How to Avoid Job Burnout

Published: Aug 11, 2011

By Angela Rose,

The alarm beeps angrily in your pre-dawn bedroom. Groggily, you smash the snooze button into silence. As your sleepy brain regains a sense of clarity, your stomach begins to churn. Maybe you should take a sick day. No, you cannot. You’re all out of sick time after that flu earlier in the month. Hit the snooze a few more times and go in late? No, you’ve been late all week and even left early yesterday. Head pounding, neck tense and already exhausted, you drag yourself from the safety of your bed and prepare for another frustratingly futile day at the office. You’re burned out.

It can happen to any of us. Whether we’re relentlessly driven perfectionists or one of the few remaining workers after several rounds of downsizing, chronic job stressors eventually lead to job burnout. According to researchers, the key characteristics include overwhelming exhaustion, feelings of frustration, frequent anger, cynicism and a sense of ineffectiveness and failure.

While you may be used to telling yourself that all jobs are stressful, or that you perform best under pressure, job burnout is a very real affliction with physical and psychological consequences. If you want to have a happy, healthy and productive career, it behooves you to learn a few ways to prevent (or recover) from burnout.

Be proactive rather than passive.
Chronic stress on the job is not natural, nor a requirement for success. If you are feeling overwhelmed (or underwhelmed) by your job, make an effort to change the situation. For some, this may mean finding a new career altogether. For others, it could be as simple as learning to delegate, avoiding overtime, or asking for a more challenging project.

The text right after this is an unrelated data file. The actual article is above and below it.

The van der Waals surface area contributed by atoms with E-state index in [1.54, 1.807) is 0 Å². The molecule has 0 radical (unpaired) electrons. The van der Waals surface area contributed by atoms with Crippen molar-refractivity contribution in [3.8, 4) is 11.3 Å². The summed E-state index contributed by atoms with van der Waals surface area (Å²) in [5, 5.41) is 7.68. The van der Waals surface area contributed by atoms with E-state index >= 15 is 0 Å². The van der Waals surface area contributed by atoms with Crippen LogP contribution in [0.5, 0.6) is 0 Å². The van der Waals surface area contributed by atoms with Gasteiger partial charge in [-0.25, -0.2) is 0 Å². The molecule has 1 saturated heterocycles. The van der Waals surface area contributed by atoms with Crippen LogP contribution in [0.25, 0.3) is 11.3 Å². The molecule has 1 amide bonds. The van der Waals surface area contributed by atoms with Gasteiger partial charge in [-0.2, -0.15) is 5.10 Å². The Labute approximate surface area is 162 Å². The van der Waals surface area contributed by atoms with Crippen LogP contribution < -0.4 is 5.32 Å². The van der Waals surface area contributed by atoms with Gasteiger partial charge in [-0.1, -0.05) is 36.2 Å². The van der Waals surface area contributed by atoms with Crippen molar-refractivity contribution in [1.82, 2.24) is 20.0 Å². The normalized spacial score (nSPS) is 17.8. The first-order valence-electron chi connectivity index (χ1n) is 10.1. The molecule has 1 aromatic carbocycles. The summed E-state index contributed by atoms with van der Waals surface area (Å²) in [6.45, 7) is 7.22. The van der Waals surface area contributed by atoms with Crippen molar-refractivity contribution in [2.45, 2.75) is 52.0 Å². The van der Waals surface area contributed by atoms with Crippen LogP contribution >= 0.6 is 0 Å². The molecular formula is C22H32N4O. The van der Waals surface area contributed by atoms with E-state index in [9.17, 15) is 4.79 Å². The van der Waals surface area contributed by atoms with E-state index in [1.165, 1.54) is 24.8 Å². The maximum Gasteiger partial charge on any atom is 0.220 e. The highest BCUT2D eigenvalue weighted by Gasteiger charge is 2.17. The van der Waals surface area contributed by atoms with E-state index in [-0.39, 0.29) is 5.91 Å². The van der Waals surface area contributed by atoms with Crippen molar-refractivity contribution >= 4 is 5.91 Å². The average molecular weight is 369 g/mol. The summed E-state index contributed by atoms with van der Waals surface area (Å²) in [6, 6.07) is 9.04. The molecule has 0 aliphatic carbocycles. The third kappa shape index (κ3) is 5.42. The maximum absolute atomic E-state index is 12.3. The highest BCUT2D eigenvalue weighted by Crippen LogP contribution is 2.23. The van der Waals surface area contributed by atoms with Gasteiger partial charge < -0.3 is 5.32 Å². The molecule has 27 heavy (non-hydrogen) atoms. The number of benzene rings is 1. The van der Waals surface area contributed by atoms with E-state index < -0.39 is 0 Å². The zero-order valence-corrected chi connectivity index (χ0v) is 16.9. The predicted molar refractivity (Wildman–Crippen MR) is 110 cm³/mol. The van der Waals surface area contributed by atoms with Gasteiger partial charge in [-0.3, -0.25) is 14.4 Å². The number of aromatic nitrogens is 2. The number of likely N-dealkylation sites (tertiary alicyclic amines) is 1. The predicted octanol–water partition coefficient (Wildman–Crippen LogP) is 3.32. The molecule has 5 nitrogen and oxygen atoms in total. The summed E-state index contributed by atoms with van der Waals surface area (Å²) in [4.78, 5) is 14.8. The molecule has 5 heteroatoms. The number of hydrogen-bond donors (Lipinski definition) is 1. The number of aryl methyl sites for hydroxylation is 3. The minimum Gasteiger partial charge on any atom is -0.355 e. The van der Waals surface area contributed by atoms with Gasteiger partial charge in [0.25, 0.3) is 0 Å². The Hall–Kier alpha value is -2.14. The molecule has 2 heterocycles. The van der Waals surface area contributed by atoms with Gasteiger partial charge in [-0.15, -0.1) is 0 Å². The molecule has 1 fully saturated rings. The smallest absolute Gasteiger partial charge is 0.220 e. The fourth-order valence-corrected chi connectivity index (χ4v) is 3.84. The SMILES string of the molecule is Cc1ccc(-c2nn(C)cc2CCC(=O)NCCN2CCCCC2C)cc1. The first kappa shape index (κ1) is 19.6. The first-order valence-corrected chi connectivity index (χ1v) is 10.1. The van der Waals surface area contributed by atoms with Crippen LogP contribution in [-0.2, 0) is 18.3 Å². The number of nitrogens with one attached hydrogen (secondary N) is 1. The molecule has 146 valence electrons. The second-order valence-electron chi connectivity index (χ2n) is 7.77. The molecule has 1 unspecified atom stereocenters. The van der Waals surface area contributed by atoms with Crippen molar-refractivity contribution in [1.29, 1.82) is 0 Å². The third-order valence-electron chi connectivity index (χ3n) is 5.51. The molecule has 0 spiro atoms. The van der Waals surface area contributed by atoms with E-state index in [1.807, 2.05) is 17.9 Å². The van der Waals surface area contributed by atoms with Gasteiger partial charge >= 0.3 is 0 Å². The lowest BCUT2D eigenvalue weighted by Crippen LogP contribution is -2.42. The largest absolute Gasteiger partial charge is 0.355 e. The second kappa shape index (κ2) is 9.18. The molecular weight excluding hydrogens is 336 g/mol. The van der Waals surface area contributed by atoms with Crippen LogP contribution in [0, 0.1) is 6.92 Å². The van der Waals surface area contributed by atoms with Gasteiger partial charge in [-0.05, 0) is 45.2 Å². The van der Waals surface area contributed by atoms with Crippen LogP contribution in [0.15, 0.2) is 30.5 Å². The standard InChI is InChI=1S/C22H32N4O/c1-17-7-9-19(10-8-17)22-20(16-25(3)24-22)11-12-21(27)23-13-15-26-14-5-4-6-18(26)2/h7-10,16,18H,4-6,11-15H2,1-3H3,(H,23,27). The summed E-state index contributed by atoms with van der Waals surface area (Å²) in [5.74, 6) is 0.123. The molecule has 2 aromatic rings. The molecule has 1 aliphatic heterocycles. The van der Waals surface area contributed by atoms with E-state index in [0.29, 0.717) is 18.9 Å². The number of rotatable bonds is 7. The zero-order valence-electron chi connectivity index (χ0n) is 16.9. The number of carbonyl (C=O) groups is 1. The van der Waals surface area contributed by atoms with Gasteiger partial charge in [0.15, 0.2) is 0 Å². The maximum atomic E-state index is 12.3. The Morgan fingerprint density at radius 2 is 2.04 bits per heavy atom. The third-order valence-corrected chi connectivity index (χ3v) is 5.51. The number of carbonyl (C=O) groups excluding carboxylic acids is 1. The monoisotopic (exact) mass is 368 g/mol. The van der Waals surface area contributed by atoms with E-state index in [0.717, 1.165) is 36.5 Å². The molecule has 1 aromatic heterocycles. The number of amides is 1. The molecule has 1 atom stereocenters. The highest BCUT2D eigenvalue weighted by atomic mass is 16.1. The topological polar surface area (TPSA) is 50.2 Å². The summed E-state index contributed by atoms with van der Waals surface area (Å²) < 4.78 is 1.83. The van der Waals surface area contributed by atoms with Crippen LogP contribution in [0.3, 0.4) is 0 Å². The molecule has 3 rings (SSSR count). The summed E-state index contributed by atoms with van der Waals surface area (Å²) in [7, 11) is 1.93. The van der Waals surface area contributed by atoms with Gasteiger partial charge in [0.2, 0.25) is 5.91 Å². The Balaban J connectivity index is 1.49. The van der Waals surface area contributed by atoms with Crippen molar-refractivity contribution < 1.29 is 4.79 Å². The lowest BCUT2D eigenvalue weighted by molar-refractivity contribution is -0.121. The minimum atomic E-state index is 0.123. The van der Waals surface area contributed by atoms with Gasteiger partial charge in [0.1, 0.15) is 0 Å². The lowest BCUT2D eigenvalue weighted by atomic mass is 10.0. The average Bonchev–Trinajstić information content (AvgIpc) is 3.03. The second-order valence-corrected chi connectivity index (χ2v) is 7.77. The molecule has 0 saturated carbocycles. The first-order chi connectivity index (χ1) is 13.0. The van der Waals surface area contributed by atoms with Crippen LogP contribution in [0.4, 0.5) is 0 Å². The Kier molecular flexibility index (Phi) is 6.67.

Work less, not more.
When you’re feeling overwhelmed, it’s common to put in more hours in an attempt to catch up. Don’t do it. As you burn out, your productivity (and work quality) suffers. Taking a break is better for both your health and your job. Avoid overtime, take a personal day or schedule a short vacation. Don’t skip lunches or eat at your desk. Take at least ten minutes several times a day to step away and think about something other than the to-do list.

Change your response.
Chronic job stress causes some professionals to drive themselves even harder. For others, it leads to isolation and withdrawal. Think about your typical response to stressors in the workplace and adjust accordingly. Pre or post-work exercise sessions are useful in reducing tension. Spending time with friends and family will keep you from becoming isolated.

Chronic job stress is not something you have to live with. When you notice yourself having more stressful days than productive ones at the office, experiencing difficulty sleeping or suffering from frequent illnesses, it’s time to recognize job burnout and make the changes you need to for your physical and mental health.

About the Author

Angela Rose researches and writes about job search strategy, career management, hiring trends and workplace issues for

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